What were the conditions of the struggle and where is the secret of its success? They fought with vastly asymmetric means. The proletariat seized weapons with its bare hands. It fought with the courage of a desperate man.

Already in the first clash and in the disarmament of the first soldier lay the later success. Further disarmings were possible due to the partial demoralization of the troops. The disarmament always took place after the first volley of rifles. The soldiers pleaded for their lives and hid for hours in private houses. The proletariat also did brilliantly in purely tactical terms: there was not wild shooting, but the strictest fire discipline: they provided cover and made full use of the terrain Some saw in the use of cavalry a great tactical folly. But even the most stupid commissar should not be taken for such a fool: they threw cavalry into the fight, because everything else was absolutely unreliable. The unarmed proletariat defeated and disarmed, in real firefights, a garrison armed with modern means of combat.

The following aspects are still to be considered: The Polish army is based on general compulsory service; and here: the class composition absolutely has an effect. The soldier allowed himself to be disarmed because he was recently a peasant or a worker, or was soon to become one again. The disintegration of a standing army is likely to be much easier than that of a mercenary army. Another ideological factor: the great spirit of the proletarian revolution, which animated the workers and to which an army of "Order" can never oppose with anything equivalent. Combat strength was also on the side of the military. It fought with half an infantry battalion; 4 cavalry squadrons, 1 machine-gun detachment, 3 armored cars and all the available police. The official military report estimates the crowd in front of the Workers' Home – that is, non-combatants – at 800 people. The casualties of the workers amounted to 16 dead and about 40 wounded, of which at least a quarter were mere spectators. On the part of the military and police, there were 14 dead and 173 lightly and seriously wounded enlisted men and officers.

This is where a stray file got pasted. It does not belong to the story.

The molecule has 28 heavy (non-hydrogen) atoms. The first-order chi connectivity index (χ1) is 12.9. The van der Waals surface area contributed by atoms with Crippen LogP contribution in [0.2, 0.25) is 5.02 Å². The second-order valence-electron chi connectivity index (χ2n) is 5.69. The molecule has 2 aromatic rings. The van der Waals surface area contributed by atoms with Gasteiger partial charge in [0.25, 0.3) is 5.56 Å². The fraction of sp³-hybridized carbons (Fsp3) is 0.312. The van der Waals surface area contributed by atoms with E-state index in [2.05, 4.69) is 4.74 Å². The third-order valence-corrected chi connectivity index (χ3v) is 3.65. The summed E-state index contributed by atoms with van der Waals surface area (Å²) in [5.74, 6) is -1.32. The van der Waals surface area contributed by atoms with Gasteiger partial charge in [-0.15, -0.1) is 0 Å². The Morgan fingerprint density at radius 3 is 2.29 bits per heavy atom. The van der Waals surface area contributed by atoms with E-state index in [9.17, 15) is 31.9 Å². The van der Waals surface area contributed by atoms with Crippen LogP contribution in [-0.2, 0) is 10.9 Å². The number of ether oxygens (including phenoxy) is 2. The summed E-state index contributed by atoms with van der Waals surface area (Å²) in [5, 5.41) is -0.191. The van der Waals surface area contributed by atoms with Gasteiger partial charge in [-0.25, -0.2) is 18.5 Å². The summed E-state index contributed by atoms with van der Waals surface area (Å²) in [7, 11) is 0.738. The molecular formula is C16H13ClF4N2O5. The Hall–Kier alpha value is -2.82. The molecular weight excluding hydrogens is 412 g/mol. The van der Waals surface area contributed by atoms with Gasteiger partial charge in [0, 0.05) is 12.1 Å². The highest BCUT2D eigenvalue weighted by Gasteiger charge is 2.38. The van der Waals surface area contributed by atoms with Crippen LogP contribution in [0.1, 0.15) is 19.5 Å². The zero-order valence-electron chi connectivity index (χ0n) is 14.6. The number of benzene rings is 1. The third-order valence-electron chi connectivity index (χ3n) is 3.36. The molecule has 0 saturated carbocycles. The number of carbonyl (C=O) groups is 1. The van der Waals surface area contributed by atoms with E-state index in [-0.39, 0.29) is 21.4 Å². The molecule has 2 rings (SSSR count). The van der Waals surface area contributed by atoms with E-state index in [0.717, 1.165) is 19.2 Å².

Thus the proletariat created the necessary conditions for the conquest of power. At least within this city, and thus serves as an outstanding example: this is the way to do it and not otherwise.

The victorious Krakow proletariat tumbled into the arms of the PPS ( the Polish Scheidemäns)3. The PPS concluded a full blown ceasefire with the commanding general and used the opportunity to snatch the weapons from the proletariat by trickery (statements of PPS men during the trial). The PPS became frightened, it had to fall into the arms of the movement in order not to fall under the wheels of the revolution. Then came the same old song and dance. Every promise made to the workers was not kept.

The movement had to collapse because the party that was supposed to lead the movement beyond the insurrection and fuel this revolutionary fire, i.e. the KPP, had absolutely no influence on what was happening and did not take the lead even when circumstances called for it.

  1. “Der Kampf des Proletariats: Ludwig: Der bewaffnete Aufstand in Krakau”, Vom Burgerkrieg: Mitte August 1924. Heft 13, p 11-4. 

  2. “ein revolutionärer Nebenkriegsschauplatz”. 

  3. German Social Democratic politician Philipp Scheidemann.